Eisen has been entwining queer history with multimedia art projects for years: In 2012, he revived the history of the Pansy Craze and Buffet Flats of the 1920s and ’30s through a series of slow food meals, and in 2016’s “Rainbow Logic” saluted recently passed local queer arts hero Remy Charlip. But this is the first time he’s taken on a walking tour—and a collaborative, performative one at that, created with a large cast of local artists, performers, and drag queens. (They’ll bring to life an impressive array of characters throughout the tour route.)
“The inspiration for OUT of Site came from a recent National Parks Survey, which took a look at queer heritage sites and theme,” Eisen told me. “That project brought together a huge amount of research and writers; and pointed up that fact that there’s only like 19 explicitly queer heritage markers out of something like 19,000 national sites.”
Eisen was particularly blown away by a paper researching San Francisco’s queer history by Donna J. Graves and Shayne E. Watson. “There was so much I didn’t know, that I think has been so forgotten—they went back like 200 years, to Ohlone practices. Reading all of this, I was like, ‘Oh my god.'” He was also inspired by the historical researches of local scholars like Clare Sears, Amy Sueyoshi, and Nan Boyd.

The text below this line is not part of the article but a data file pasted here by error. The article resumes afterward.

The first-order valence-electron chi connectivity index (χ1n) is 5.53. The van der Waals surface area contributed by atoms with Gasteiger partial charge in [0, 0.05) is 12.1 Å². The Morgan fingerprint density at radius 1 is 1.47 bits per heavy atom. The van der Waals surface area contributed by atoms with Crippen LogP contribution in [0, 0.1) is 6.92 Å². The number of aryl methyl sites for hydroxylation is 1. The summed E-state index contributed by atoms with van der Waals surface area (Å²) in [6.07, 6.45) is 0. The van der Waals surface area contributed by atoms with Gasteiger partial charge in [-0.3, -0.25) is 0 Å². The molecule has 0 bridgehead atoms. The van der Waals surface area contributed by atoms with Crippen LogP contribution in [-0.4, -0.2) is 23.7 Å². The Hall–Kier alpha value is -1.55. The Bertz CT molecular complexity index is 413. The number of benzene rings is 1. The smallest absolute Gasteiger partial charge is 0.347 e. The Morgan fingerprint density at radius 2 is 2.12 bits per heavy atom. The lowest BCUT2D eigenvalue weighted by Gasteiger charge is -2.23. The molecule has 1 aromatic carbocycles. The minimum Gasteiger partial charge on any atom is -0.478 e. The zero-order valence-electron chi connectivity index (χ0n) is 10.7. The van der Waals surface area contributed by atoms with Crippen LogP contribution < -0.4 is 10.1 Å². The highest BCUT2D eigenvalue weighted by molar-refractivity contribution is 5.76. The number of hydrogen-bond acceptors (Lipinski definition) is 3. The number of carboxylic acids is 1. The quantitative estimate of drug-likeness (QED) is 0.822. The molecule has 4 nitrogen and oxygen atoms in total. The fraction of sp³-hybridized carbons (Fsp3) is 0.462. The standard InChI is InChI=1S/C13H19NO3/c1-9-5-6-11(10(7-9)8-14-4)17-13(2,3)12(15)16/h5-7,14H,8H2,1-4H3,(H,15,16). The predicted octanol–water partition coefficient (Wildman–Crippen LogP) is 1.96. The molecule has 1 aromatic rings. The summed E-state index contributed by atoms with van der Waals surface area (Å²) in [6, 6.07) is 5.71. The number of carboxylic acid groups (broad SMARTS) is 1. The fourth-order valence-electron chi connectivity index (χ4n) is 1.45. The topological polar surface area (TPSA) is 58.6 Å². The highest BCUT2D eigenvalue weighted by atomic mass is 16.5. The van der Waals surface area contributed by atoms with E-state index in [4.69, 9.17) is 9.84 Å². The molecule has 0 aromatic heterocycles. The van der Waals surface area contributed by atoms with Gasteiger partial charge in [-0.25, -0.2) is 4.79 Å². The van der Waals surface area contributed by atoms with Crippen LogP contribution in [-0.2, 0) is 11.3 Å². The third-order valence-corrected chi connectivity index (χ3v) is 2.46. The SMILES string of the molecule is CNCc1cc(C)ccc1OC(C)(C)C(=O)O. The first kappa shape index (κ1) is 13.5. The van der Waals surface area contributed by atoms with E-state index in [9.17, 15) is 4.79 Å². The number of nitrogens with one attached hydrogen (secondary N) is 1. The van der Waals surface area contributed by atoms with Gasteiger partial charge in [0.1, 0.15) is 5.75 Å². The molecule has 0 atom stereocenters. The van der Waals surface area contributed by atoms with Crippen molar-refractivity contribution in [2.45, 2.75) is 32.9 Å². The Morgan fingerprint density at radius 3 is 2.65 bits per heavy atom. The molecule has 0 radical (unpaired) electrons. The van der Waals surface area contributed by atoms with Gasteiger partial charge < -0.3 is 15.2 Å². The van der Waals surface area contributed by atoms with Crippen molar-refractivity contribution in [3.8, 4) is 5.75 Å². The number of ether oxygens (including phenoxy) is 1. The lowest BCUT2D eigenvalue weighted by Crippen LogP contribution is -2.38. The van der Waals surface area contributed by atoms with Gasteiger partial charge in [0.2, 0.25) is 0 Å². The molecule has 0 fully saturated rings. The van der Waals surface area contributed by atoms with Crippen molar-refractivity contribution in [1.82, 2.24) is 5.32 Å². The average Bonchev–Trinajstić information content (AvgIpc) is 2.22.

“There’s really just so much queer history that’s been erased. People may kind of remember that North Beach was once a gay haven, and places like Finocchio’s, the Black Cat, and Mona’s may ring a bell. But there was so much more. One block of Broadway alone had 10 gay bars, and just up the way on Grant Street it was lesbian heaven. There was queer activism happening more than a century ago.”
Eisen wanted to find a way to bring that history to life. “The Park Service survey was astounding, but I didn’t want everything to boil down to just a plaque on a building somewhere for these stories,” Eisen told me. “Don’t get me wrong, I love a good plaque. But I see the Rainbow Walk plaques on Castro, say, and while it’s incredible that they are even there, so many people just walk over them. I wanted to make the stories of these people more immediate, really bring them face-to-face with people.”